Most Hospices are BAD on the phones.
We know. We call Hospices every day, so we are hearing what people hear when they call you. And just to shoot straight, most Hospices are bad on the phones. Here are some of the first impressions Hospices give to prospective patients and their families, potential donors, referring physicians and nursing homes. All are true.
Really? When you call the hospital do they answer, “Hospital.” Or do they reinforce their branding? From the minute the phone rings your are selling yourself. That means differentiating yourself from other Hospices. You want to answer in a way that no other Hospice can. Your Hospice is not a commodity.
Hurry-talk makes callers feel rushed. It sets a tone that is difficult to undo.
Machine: “Thank you for calling Rainy Day Hospice. We value your call. To access your party by first or last name press . . .”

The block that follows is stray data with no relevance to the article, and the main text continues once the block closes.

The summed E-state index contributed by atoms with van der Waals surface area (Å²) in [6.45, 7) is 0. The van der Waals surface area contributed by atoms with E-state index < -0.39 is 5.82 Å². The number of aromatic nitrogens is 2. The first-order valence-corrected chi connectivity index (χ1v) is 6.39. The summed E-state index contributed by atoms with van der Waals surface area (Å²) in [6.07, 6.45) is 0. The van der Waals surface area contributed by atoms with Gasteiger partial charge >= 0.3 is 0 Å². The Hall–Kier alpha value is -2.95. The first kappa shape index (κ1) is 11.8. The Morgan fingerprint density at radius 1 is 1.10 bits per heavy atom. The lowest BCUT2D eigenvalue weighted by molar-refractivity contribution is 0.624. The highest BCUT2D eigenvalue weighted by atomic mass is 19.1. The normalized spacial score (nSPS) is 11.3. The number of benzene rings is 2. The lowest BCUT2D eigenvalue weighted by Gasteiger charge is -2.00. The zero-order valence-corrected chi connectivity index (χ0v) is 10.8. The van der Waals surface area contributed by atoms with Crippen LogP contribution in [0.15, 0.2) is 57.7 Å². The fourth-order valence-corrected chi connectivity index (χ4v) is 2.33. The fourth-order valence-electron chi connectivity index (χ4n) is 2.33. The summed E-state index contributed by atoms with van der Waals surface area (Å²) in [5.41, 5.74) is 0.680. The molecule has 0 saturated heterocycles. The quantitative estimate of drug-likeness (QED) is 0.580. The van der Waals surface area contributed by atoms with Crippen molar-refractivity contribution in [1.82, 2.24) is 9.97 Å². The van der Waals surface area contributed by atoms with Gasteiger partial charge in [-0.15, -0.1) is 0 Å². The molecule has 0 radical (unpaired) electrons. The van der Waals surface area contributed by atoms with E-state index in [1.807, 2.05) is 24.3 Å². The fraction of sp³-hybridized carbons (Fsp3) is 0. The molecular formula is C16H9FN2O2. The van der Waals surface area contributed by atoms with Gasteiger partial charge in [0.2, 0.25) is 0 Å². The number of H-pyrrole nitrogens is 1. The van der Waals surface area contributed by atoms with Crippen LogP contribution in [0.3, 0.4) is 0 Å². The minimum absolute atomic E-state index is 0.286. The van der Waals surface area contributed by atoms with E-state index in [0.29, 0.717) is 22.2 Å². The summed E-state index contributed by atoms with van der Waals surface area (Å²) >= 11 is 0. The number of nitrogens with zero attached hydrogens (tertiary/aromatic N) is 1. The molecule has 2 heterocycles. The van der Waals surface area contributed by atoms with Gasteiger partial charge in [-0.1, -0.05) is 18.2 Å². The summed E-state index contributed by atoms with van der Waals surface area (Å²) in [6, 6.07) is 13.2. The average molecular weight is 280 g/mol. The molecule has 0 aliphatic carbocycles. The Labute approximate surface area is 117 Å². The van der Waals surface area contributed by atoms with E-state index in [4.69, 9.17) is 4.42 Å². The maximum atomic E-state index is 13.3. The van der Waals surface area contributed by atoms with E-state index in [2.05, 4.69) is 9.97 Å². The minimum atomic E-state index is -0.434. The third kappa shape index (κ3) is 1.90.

We have certainly demonstrated just how much we value the caller and the call. Hospices who use automated phone mazes might provide Hospice care with drones and small robots if they could.
“Is this an emergency?”
Caller: “Is this Rainy Day Hospice?”
“I said, ‘Is this an emergency!?’”
In fairness this was an answering service. But it was in the middle of the day. Picture a harried care-giver just considering Hospice care for a loved one reaching this menace to Hospice. Or picture an oncologist new to the area making a first call and hearing this.
“Rainy… Day… Hospice, this… is… Mary.”
Finally, it doesn’t matter how good the “answering script” is, if the phone answerer has no personality and less pulse.
How do you overcome a bad first impression?
If a Hospice cannot master the simplest thing, how can it master anything? We have two audios on this subject. First Contact and Advice on Phone Skills.
Both can be found at www.multiviewinc.com/library/audio. We also teach on this area in the Model Manager Program.